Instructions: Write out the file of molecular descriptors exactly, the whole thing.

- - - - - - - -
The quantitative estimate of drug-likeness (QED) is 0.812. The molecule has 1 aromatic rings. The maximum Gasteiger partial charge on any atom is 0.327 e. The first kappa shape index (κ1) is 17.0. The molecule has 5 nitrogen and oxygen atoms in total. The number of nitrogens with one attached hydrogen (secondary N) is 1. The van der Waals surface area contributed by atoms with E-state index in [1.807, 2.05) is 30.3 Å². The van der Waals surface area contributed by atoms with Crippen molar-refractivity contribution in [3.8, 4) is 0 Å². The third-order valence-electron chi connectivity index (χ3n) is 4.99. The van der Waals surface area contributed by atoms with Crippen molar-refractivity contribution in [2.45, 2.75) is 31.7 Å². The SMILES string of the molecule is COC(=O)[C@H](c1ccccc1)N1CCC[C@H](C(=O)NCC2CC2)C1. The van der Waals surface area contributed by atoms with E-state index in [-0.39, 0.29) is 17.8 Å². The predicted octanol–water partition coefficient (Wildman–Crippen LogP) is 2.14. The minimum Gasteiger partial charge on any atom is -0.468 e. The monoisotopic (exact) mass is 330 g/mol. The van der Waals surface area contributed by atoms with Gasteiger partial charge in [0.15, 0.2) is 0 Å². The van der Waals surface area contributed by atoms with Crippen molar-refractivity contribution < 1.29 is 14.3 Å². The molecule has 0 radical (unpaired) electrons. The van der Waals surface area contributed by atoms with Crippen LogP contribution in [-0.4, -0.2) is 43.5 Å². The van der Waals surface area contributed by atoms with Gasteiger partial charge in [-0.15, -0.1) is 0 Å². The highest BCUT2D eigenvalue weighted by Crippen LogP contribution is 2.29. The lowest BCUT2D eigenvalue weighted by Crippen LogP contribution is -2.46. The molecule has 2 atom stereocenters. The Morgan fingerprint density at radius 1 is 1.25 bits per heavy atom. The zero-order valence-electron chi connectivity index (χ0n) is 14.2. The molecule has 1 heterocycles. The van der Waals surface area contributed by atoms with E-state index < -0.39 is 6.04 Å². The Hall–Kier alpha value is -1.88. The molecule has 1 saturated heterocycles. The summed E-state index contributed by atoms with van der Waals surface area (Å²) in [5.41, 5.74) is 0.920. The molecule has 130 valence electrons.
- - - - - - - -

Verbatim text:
The quantitative estimate of drug-likeness (QED) is 0.812. The molecule has 1 aromatic rings. The maximum Gasteiger partial charge on any atom is 0.327 e. The first kappa shape index (κ1) is 17.0. The molecule has 5 nitrogen and oxygen atoms in total. The number of nitrogens with one attached hydrogen (secondary N) is 1. The van der Waals surface area contributed by atoms with E-state index in [1.807, 2.05) is 30.3 Å². The van der Waals surface area contributed by atoms with Crippen molar-refractivity contribution in [3.8, 4) is 0 Å². The third-order valence-electron chi connectivity index (χ3n) is 4.99. The van der Waals surface area contributed by atoms with Crippen molar-refractivity contribution in [2.45, 2.75) is 31.7 Å². The SMILES string of the molecule is COC(=O)[C@H](c1ccccc1)N1CCC[C@H](C(=O)NCC2CC2)C1. The van der Waals surface area contributed by atoms with E-state index in [-0.39, 0.29) is 17.8 Å². The predicted octanol–water partition coefficient (Wildman–Crippen LogP) is 2.14. The minimum Gasteiger partial charge on any atom is -0.468 e. The monoisotopic (exact) mass is 330 g/mol. The van der Waals surface area contributed by atoms with Gasteiger partial charge in [0.15, 0.2) is 0 Å². The van der Waals surface area contributed by atoms with Crippen molar-refractivity contribution < 1.29 is 14.3 Å². The molecule has 0 radical (unpaired) electrons. The van der Waals surface area contributed by atoms with Crippen LogP contribution in [-0.4, -0.2) is 43.5 Å². The van der Waals surface area contributed by atoms with Gasteiger partial charge in [-0.15, -0.1) is 0 Å². The highest BCUT2D eigenvalue weighted by Crippen LogP contribution is 2.29. The lowest BCUT2D eigenvalue weighted by Crippen LogP contribution is -2.46. The molecule has 2 atom stereocenters. The Morgan fingerprint density at radius 1 is 1.25 bits per heavy atom. The zero-order valence-electron chi connectivity index (χ0n) is 14.2. The molecule has 1 heterocycles. The van der Waals surface area contributed by atoms with E-state index < -0.39 is 6.04 Å². The Hall–Kier alpha value is -1.88. The molecule has 1 saturated heterocycles. The summed E-state index contributed by atoms with van der Waals surface area (Å²) in [5.41, 5.74) is 0.920. The molecule has 130 valence electrons.